“…That shown to be the angle put forward by the objector, there needs be cleared the point variously referred to by this Court that an appeal presumes or presupposes the existence of some decision appealed against where there is an absence of such a decision on a point it will be a waste of time for an appeal to lie against what the Lower Court had not reached and pronounced a decision upon. This is in consonance with the laid down practice of law that an appeal is a rehearing and for that to take place the appellate Court would reconsider the materials before the trial judge and would not hesitate to overrule his decision even on facts where after due regard and consideration it is manifest that the decision is wrong. See Babalola v. State (1989) 4 NWLR (Pt.115) 264 at 294 per Oputa JSC; Okhuarobo v. Aigbe (2002) 9 NWLR (Pt.711) 29 at 83 per Ayoola JSC.”

Per MARY UKAEGO PETER-ODILI ,J.S.C ( P. 14, paras. A-E )


  • JURISDICTION – JURISDICTION OF THE FEDERAL HIGH COURT – Whether the Federal High Court has exclusive jurisdiction in cases of banker/customer relationship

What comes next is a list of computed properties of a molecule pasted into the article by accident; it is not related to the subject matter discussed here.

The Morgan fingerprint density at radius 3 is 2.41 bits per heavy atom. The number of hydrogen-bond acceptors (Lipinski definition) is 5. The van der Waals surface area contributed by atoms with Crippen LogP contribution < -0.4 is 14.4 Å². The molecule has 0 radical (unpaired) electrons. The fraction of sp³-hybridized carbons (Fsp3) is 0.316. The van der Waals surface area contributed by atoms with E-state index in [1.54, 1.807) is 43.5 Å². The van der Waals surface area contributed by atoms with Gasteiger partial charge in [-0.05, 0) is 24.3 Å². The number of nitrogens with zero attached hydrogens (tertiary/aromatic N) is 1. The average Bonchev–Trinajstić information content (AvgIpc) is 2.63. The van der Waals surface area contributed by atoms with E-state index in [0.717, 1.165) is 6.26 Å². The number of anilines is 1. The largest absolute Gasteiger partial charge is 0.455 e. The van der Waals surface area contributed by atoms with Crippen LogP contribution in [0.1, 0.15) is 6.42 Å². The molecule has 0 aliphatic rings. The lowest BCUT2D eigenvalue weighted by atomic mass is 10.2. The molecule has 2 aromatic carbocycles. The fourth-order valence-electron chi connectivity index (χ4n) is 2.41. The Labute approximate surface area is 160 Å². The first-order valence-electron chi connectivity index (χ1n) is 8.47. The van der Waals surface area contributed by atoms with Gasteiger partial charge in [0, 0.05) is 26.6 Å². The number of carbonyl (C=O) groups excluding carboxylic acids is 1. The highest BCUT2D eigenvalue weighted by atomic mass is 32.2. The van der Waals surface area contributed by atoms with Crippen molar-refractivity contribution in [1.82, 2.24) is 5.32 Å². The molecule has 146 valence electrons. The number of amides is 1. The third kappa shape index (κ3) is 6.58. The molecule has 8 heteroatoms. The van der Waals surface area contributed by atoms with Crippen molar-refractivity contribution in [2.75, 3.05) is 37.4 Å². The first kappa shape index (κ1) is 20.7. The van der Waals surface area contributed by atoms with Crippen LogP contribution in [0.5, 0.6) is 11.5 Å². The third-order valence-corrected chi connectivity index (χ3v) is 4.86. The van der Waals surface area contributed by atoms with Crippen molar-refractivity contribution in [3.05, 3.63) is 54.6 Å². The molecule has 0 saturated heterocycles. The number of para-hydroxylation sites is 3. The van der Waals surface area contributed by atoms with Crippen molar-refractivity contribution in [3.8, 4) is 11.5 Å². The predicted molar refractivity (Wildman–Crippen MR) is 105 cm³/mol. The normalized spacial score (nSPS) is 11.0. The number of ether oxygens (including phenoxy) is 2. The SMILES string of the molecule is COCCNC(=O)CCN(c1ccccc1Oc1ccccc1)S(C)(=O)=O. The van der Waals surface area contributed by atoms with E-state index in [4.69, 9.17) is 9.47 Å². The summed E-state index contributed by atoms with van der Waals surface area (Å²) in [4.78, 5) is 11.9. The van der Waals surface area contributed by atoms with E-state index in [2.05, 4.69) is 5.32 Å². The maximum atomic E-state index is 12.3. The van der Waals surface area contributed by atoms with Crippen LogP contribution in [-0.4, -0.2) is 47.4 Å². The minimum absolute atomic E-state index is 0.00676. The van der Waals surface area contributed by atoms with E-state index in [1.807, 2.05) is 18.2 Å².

“…To set the stage in this deliberation is to go into the constitutional provisions of Section 251 (1) (d) of the 1999 Constitution of the Federal Republic of Nigeria (as amended) CFRN for short and thus:- 251 (1) – Notwithstanding anything to the contrary in this Constitution and in addition to such other jurisdiction as may be conferred upon it by an Act of the National Assembly, the Federal High Court shall have and exercise jurisdiction to the exclusion of any other Court in civil cases and matters – (a)…; (b)…; (c)…’ (d) connected with or pertaining to banking, banks, other financial institutions, including any action between one bank and another, any action by or against the Central Bank of Nigeria arising from banking, foreign exchange, coinage, legal tender, bills of exchange, letters of credit, promissory notes and other fiscal measures: Provided that this paragraph shall not apply to any dispute between an individual customer and his bank in respect of transactions between the individual customer and the bank.” From the provisions of Section 251 (1) (d) CFRN, the Federal High Court is vested with exclusive jurisdiction in relation to issues pertaining to banks, banking and other financial institutions but when the dispute relates to banker/customer relationship, the jurisdiction is not exclusive and the said jurisdiction is concurrently shared with the Federal High Court and the State High Courts and that of the Federal capital Territory. The interpretation clearing the grey area on the confusion that would have otherwise arisen is seen in the case of NDIC v. Okem Ent. Ltd (2004) 10 NWLR (Pt.680) 107 at 221 where the Supreme Court stated thus:- “Section 251 (1) (d) does not confer exclusive jurisdiction in disputes arising between individual customer and the bank on the State High Court. All it did is to remove the exclusivity in dealing with those kinds of disputes from the Federal High Court; which means that the High Court of a State by virtue of Section 272 (1) of the 1999 Constitution also shares the jurisdiction with the Federal High Court.”